Description: The authors have been exploring the use of small-angle neutron scattering and the method of contrast variation to give a new look at a very old problem--reinforcement of elastomers by carbon black in durable rubber products. The method has yielded some interesting information on the structure of an experimental carbon black, HSA, and on the associations of HSA in polyisoprene composites. Carbon black has a hierarchy of structures consisting of particles covalently bound into aggregates, which in turn associate by weak interactions into agglomerates. The authors found that in HSA the aggregates are rodlike, containing an average of 4--6 particles. The aggregates have an outer graphitic shell and an inner core of lower density carbon. The core is continuous throughout the carbon black aggregate. Contrast variation of swollen HSA-polyisoprene gels show that the HSA is completely embedded in polyisoprene and that the agglomerates are formed predominantly by end on associations of the rodlike aggregates. The surface structure of the carbon black appears smooth over length scales above about 10 {angstrom}. Further studies on production carbon blacks suggest that the shell-like aggregate structure is present in commercial carbon blacks.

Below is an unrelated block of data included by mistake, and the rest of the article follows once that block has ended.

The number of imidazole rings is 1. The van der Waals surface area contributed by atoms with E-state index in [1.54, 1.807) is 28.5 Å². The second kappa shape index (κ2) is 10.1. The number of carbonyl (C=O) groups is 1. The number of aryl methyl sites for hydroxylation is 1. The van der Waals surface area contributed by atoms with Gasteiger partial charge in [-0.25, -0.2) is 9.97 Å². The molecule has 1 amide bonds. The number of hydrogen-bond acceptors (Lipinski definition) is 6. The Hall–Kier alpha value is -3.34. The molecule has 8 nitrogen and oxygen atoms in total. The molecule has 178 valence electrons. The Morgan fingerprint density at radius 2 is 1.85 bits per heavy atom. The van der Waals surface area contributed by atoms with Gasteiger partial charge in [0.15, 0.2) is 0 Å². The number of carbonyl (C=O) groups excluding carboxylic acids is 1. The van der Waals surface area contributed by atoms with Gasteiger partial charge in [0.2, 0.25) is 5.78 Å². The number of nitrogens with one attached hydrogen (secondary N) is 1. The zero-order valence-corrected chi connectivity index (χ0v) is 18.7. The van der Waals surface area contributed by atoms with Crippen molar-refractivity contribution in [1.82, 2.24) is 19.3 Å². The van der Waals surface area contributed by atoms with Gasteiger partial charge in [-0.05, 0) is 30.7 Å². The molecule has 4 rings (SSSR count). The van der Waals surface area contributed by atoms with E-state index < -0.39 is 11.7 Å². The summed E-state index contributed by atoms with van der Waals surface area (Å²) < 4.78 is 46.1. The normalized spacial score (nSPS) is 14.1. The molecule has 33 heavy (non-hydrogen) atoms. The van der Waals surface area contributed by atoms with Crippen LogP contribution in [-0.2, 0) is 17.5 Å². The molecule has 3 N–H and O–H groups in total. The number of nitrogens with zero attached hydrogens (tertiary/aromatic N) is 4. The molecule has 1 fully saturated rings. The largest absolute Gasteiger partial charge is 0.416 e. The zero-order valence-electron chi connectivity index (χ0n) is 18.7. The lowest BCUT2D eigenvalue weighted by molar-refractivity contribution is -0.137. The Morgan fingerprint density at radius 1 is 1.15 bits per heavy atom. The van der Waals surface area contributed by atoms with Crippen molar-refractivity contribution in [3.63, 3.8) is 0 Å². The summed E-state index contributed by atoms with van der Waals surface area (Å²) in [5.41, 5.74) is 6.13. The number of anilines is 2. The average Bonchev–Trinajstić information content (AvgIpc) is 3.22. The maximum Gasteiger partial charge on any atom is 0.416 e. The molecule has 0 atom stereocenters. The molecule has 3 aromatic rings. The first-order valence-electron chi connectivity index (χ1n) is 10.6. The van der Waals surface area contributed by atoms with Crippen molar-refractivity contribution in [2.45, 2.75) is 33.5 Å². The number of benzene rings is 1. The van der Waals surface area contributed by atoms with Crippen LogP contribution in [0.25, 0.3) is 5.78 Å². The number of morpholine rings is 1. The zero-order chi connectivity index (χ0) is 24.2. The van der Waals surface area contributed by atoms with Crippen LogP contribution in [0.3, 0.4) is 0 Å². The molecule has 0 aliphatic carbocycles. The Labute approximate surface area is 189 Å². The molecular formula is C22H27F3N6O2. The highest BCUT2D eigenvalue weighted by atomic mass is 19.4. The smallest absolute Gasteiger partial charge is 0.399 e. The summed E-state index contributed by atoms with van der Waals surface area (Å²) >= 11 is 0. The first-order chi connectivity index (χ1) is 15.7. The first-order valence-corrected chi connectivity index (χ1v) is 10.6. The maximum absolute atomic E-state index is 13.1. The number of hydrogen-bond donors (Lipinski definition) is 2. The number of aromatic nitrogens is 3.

Date: July 1, 1996
Creator: Hjelm, R.P.; Wampler, W. & Gerspacher, M.
Partner: UNT Libraries Government Documents Department

The structure of carbon black-elastomer composites by small-angle neutron scattering and the method of contrast variation